I support DCP’s proposal for a zoning text amendment which would require MSG to provide adequate public spaces, amenities, and entrances compatible with the transit facilities and with above- and below-grade pedestrian circulation.

I also support DCP’s assertion that MSG should enter into a restrictive declaration with the City, which will outline requirements and be recorded against the property. I believe that MSG should also exchange property rights for the so-called taxiway to accommodate an enclosed loading facility for MSG and loading operations for Amtrak and 2 Penn. This part of the block should also include new entrances to provide commuters access to Penn Station.

MSG also needs to provide the easements necessary to facilitate the conversion of the Theater at MSG into a new train hall on 8th Avenue and work on plans for the creation of a new façade around the perimeter of the arena that would relocate operational equipment and activate the sidewalk.

MSG must also improve accessibility in the arena for patrons with disabilities.

I support extending the special permit for a period of five years to allow time for completion of designs for a new transit hub, ensure cooperation from MSG, and focus the attention of the three rail agencies on coming to an agreement on this complicated project.

Transformation of Penn will not be possible without substantial federal support. We currently have strong partners in the White House, at US DOT, and in leadership in congress. That may not be true in the future.

There is now enormous momentum on the site, with the opening of Moynihan Train Hall, widening of the LIRR passage, the new entrance to Penn from 7th Avenue, and upgrades to the public plazas and commercial spaces in the 1 and 2 Penn buildings. These on-site improvements are coupled with massive investments in our regional transportation system now underway, including Penn Access and the Gateway program.

We must build on this momentum to once and for all transform Penn station into a world-class facility worthy of our great city. With sufficient focus and will from all parties, we have a chance

in the coming five years to lock in a plan for such a bold transformation. That opportunity may not come again. The time to act is now.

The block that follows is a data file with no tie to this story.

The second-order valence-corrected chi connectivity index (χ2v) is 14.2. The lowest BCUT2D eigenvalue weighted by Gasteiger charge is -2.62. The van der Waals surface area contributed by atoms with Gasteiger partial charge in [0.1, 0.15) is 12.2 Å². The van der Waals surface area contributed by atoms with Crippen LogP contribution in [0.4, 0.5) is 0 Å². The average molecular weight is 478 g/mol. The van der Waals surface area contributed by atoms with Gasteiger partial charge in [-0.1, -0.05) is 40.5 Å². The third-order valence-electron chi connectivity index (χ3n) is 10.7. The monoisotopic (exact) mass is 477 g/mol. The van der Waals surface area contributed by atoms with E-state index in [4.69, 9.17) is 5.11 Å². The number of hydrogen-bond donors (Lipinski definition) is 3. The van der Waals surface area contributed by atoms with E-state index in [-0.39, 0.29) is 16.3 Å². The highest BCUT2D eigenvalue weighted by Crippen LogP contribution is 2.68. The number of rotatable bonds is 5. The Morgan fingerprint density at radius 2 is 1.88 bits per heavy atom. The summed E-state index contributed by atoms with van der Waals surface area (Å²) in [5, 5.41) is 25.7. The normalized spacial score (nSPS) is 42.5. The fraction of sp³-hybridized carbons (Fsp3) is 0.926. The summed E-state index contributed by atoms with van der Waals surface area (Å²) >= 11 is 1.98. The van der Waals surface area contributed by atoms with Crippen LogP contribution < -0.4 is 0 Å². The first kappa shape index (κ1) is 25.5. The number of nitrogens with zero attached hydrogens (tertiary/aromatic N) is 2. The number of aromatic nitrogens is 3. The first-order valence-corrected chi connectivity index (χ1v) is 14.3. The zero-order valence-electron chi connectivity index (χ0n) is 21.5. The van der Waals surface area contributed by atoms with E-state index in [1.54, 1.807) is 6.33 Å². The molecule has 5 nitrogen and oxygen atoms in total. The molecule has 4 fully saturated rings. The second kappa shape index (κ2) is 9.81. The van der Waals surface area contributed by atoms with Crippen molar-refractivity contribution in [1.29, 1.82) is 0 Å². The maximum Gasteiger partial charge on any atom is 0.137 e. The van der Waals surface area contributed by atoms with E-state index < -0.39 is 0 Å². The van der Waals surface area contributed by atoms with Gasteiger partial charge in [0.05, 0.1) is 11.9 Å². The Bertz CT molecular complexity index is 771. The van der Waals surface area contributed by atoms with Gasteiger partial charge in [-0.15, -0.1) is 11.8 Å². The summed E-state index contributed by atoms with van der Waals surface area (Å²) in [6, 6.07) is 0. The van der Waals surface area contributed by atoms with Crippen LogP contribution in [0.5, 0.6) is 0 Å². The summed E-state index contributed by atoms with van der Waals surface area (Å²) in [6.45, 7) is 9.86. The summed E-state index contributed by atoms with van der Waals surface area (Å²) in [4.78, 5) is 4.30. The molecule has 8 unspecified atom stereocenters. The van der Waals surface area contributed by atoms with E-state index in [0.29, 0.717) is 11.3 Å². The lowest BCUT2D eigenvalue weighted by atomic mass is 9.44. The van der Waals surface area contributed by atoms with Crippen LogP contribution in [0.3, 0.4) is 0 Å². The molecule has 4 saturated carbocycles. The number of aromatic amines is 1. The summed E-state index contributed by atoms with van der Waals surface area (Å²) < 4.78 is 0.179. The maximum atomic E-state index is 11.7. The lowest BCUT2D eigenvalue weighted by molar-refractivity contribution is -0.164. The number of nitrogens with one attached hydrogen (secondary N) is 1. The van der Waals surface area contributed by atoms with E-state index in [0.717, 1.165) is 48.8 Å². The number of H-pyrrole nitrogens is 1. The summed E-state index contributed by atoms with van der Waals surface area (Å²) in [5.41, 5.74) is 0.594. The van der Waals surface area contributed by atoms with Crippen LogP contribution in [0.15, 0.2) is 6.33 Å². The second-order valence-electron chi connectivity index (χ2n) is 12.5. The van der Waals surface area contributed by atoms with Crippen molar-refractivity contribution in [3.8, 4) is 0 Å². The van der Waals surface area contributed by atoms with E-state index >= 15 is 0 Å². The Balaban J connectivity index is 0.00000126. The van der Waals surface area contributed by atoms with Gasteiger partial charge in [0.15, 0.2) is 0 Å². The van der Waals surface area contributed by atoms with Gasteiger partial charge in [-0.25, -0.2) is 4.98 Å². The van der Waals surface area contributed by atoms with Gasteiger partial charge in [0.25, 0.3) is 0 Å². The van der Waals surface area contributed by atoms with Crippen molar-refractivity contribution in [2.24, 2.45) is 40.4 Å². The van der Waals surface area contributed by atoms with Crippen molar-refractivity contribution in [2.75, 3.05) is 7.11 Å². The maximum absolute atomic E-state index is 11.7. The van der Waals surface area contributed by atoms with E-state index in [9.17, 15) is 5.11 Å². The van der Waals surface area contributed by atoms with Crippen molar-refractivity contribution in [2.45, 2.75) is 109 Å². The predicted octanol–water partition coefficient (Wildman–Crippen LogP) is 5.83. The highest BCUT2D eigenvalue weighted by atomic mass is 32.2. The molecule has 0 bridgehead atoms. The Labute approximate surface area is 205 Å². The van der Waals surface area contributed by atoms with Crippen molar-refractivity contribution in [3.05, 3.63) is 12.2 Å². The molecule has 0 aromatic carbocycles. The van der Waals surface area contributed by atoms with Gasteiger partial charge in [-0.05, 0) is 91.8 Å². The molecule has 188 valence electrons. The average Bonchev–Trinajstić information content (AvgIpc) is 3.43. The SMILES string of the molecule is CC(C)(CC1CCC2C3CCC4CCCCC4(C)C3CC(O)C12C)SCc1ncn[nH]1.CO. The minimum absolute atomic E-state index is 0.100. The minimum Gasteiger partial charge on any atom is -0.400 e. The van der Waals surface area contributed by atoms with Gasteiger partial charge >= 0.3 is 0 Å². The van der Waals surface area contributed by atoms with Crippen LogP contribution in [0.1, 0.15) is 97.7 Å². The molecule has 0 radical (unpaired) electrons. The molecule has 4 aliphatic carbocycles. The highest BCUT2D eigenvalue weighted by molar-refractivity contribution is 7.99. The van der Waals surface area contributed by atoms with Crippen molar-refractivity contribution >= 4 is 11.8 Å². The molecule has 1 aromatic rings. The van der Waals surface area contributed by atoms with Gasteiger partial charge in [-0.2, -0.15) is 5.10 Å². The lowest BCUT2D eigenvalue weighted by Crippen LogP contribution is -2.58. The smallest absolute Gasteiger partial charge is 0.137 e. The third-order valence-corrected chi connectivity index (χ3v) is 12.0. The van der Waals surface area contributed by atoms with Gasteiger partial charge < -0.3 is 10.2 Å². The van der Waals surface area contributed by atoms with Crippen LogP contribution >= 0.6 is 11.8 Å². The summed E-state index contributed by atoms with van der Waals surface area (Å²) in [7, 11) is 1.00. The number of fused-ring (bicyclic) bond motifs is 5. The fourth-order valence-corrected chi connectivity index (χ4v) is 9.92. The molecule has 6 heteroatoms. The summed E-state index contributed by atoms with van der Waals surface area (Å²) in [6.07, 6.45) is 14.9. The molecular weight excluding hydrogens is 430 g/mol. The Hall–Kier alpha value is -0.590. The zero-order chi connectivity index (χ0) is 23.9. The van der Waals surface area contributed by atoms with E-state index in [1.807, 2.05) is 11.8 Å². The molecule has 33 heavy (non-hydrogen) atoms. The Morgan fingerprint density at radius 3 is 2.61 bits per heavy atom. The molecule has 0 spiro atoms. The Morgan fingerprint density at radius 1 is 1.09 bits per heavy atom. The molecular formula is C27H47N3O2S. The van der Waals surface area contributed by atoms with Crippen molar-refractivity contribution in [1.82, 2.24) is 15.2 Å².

Therefore, the Manhattan Borough President recommends approval of DCP’s ULURP Application No. N 230240 ZRM to amend the Zoning Resolution to add findings to Section 74-71.

And the Manhattan Borough President recommends conditional approval of Application No. C230238ZSM for a special permit pursuant to ZR 74-71 on the condition that the following criteria are met:


  1. The term of the special permit be limited to a term of 5 years, during which time the Applicant shall present updated plans at a hearing of the community board and obtain certification from CPC that these plans continue to meet the findings set forth in ZR 74-71 and that the arena is compatible with Penn Station and the surrounding area.
  2. The Applicant, within the 5-year term, work in good faith with Amtrak, the MTA, NJ Transit, and the DOT to develop plans that include the following elements, which shall be facilitated via easements and exchange of property rights with the appropriate parties:
    1. Repurpose the Theatre at MSG to serve as a new train hall with frontage, along with street level activation on 8th Avenue; and
    2. Ensure that the taxiway serves as a loading area that minimizes truck traffic and queueing in the public rights of way while providing new station entrances.
  3. The Applicant work with DCP, Community Board 5 and local stakeholders to achieve CB5’s recommendation to create an “ambitious public realm scheme…. that include[s] positive activation of the plazas, high quality public realm design, and improved wayfinding”; increased bike storage, and a public bathroom.